All About Michelin: Why Did A Tyre-Making Company Start To Rate Restaurants
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In a world obsessed with dining out and socialising, food inherently becomes one of the most important aspects of the whole concept. And every restaurateur and chef around the world knows the importance of what factors determine the position of their restaurant. A Michelin star being the top most. Michelin stars are part of an internationally recognized restaurant rating system, that is used to grade the level of service quality of many restaurants around the world. The coveted rating is seen as the ultimate sign of success for a restaurant - one star for “a very good restaurant in its category”; two for “excellent cooking, worth a detour”; three for “exceptional cuisine, worth a special journey.” The star is however, given to the restaurant not the chef. But have you ever wondered how did the Michelin star rating came into being? A lot of people question the star rating system and how it works, and to know about it you must first know the history of the Michelin guide.  

Michelin is actually the second largest tyre company in the world. Surprised? Well, most people don’t know this unusual connection, and even fewer people know the “why” of the connection. How did a tyre-making company go on to give ratings to restaurants and how it became the most coveted evaluations in the culinary industry? Well, if we go back over 100 years in history, as the automobile industry was beginning to boom, Michelin brothers Ándre and Édouard had just invented the first ‘replaceable air-filled tyre’. And with approximately 3000 cars in France at that time, the brothers were super ambitious. To market their new invention of replaceable tires, either they were dependent on sales of new cars or gave the car owners reason to change tyre more rapidly. The more the usage, the faster is the replacement cycle. This is when they came up with idea of a Guide- which was already quite in vogue in France at that time. From information on fuel stations and mechanics to suitable restaurants and hotels to eat and stay across France, the Guide had it all. The Michelin Guide became an instant hit and they soon spread across Europe as well.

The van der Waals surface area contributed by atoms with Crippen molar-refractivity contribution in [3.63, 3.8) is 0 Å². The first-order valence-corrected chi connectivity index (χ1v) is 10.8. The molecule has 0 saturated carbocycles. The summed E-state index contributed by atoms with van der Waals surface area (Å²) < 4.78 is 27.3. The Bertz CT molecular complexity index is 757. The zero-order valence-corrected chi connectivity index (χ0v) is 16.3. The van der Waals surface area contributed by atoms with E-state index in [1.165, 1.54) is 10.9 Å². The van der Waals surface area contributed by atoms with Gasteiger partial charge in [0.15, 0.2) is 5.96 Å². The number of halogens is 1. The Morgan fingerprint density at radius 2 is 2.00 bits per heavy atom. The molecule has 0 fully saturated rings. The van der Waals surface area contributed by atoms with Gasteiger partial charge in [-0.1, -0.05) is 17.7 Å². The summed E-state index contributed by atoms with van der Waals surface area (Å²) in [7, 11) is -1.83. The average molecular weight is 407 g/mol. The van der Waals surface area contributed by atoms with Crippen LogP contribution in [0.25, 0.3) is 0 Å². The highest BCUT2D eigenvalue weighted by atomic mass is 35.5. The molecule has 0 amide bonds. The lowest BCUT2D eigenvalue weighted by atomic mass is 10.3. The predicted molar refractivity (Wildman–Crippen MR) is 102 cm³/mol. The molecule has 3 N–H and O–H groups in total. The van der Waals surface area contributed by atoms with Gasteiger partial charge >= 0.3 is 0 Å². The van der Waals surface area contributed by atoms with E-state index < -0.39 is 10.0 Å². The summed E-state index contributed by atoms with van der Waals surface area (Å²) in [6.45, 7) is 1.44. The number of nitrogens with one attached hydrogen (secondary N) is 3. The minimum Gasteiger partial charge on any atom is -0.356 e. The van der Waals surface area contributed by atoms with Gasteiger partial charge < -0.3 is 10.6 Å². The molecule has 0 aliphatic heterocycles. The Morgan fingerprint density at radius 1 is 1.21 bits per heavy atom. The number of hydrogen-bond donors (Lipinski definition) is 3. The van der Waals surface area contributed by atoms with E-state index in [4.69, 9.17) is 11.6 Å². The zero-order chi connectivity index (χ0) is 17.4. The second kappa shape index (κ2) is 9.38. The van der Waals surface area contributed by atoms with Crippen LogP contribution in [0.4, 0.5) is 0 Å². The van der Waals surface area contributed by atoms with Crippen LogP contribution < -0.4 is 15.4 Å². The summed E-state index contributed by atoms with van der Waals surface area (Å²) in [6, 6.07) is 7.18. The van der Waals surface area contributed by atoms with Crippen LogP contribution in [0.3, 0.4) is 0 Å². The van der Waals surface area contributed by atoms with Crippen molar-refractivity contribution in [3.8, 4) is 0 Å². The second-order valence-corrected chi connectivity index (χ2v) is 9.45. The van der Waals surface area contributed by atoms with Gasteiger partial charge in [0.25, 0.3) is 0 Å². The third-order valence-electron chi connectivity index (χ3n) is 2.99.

In the 1920’s when automobile became more common and people didn’t need guide on mechanics or instructions about tyres, the brothers decided to expand the food section on the guide that had grown in popularity. They appointed full-time ‘food inspectors’ and food critics to review restaurants and rate the cuisine and service, anonymously. The company has retained this philosophy to this date. Only the best restaurants would feature in this guide. In 1926, in a bid to further make it more exclusive, they started ranking them and awarding stars - Michelin Stars. They followed this for five years awarding the best restaurants single Michelin star, which changed to three stars in 1931. The three stars- one for high quality cooking which is worth a stop, two for excellent cooking which is worth a detour, and three is for excellent cuisine that is worth a detour.

Isn’t this a brilliant marketing strategy that is followed to the point till date? With highly trained food inspectors who visit these restaurants anonymously and verify to the last bit, leaving no chance for error, Michelin Guide has proved itself the most influential in the culinary world. The only catch- Michelin stars can only be given to restaurants that are in the region where Michelin Guides are present. So for instance, Australia, India, and many other countries still does not have Michelin-star restaurants because we don’t have Michelin Guides here. But there’s always a chance, isn’t it?


With Michelin Guide and star-restaurants, the tyre-making company indeed have changed the culinary landscape of the world. It is indeed one of the first companies to run such an influential and century-long marketing strategy. What do you think?